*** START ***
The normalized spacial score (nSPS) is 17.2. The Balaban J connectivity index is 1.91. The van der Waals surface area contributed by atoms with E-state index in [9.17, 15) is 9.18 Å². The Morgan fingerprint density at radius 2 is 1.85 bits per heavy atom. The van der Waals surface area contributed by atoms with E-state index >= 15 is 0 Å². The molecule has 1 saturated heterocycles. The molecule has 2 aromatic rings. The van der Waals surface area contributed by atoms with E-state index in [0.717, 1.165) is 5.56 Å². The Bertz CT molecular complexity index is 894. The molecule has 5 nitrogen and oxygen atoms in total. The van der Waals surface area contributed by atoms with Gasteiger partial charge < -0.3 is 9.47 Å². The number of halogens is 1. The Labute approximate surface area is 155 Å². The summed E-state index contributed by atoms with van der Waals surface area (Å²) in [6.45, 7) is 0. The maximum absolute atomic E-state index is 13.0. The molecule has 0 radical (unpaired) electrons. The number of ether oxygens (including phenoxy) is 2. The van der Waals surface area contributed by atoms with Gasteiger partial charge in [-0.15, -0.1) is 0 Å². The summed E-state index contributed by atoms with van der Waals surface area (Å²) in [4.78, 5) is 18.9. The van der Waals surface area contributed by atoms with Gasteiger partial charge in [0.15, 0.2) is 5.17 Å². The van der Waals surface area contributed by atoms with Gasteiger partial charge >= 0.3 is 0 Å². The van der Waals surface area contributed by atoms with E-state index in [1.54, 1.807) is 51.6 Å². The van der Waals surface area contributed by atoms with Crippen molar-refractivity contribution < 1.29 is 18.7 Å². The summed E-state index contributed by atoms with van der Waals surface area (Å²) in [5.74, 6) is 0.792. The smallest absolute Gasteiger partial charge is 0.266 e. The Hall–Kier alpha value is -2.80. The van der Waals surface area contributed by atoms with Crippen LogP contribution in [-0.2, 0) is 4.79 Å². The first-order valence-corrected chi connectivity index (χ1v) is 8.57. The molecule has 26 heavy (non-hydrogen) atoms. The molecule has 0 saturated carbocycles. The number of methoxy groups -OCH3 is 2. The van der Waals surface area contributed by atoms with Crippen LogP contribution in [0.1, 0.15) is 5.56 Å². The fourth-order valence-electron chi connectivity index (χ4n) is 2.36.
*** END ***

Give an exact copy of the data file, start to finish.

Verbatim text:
The normalized spacial score (nSPS) is 17.2. The Balaban J connectivity index is 1.91. The van der Waals surface area contributed by atoms with E-state index in [9.17, 15) is 9.18 Å². The Morgan fingerprint density at radius 2 is 1.85 bits per heavy atom. The van der Waals surface area contributed by atoms with E-state index >= 15 is 0 Å². The molecule has 1 saturated heterocycles. The molecule has 2 aromatic rings. The van der Waals surface area contributed by atoms with E-state index in [0.717, 1.165) is 5.56 Å². The Bertz CT molecular complexity index is 894. The molecule has 5 nitrogen and oxygen atoms in total. The van der Waals surface area contributed by atoms with Gasteiger partial charge < -0.3 is 9.47 Å². The number of halogens is 1. The Labute approximate surface area is 155 Å². The summed E-state index contributed by atoms with van der Waals surface area (Å²) in [6.45, 7) is 0. The maximum absolute atomic E-state index is 13.0. The molecule has 0 radical (unpaired) electrons. The number of ether oxygens (including phenoxy) is 2. The van der Waals surface area contributed by atoms with Gasteiger partial charge in [-0.15, -0.1) is 0 Å². The summed E-state index contributed by atoms with van der Waals surface area (Å²) in [4.78, 5) is 18.9. The van der Waals surface area contributed by atoms with Gasteiger partial charge in [0.15, 0.2) is 5.17 Å². The van der Waals surface area contributed by atoms with Gasteiger partial charge >= 0.3 is 0 Å². The van der Waals surface area contributed by atoms with E-state index in [1.54, 1.807) is 51.6 Å². The van der Waals surface area contributed by atoms with Crippen molar-refractivity contribution < 1.29 is 18.7 Å². The summed E-state index contributed by atoms with van der Waals surface area (Å²) in [5.74, 6) is 0.792. The smallest absolute Gasteiger partial charge is 0.266 e. The Hall–Kier alpha value is -2.80. The van der Waals surface area contributed by atoms with Crippen LogP contribution in [-0.2, 0) is 4.79 Å². The first-order valence-corrected chi connectivity index (χ1v) is 8.57. The molecule has 26 heavy (non-hydrogen) atoms. The molecule has 0 saturated carbocycles. The number of methoxy groups -OCH3 is 2. The van der Waals surface area contributed by atoms with Crippen LogP contribution in [0.1, 0.15) is 5.56 Å². The fourth-order valence-electron chi connectivity index (χ4n) is 2.36.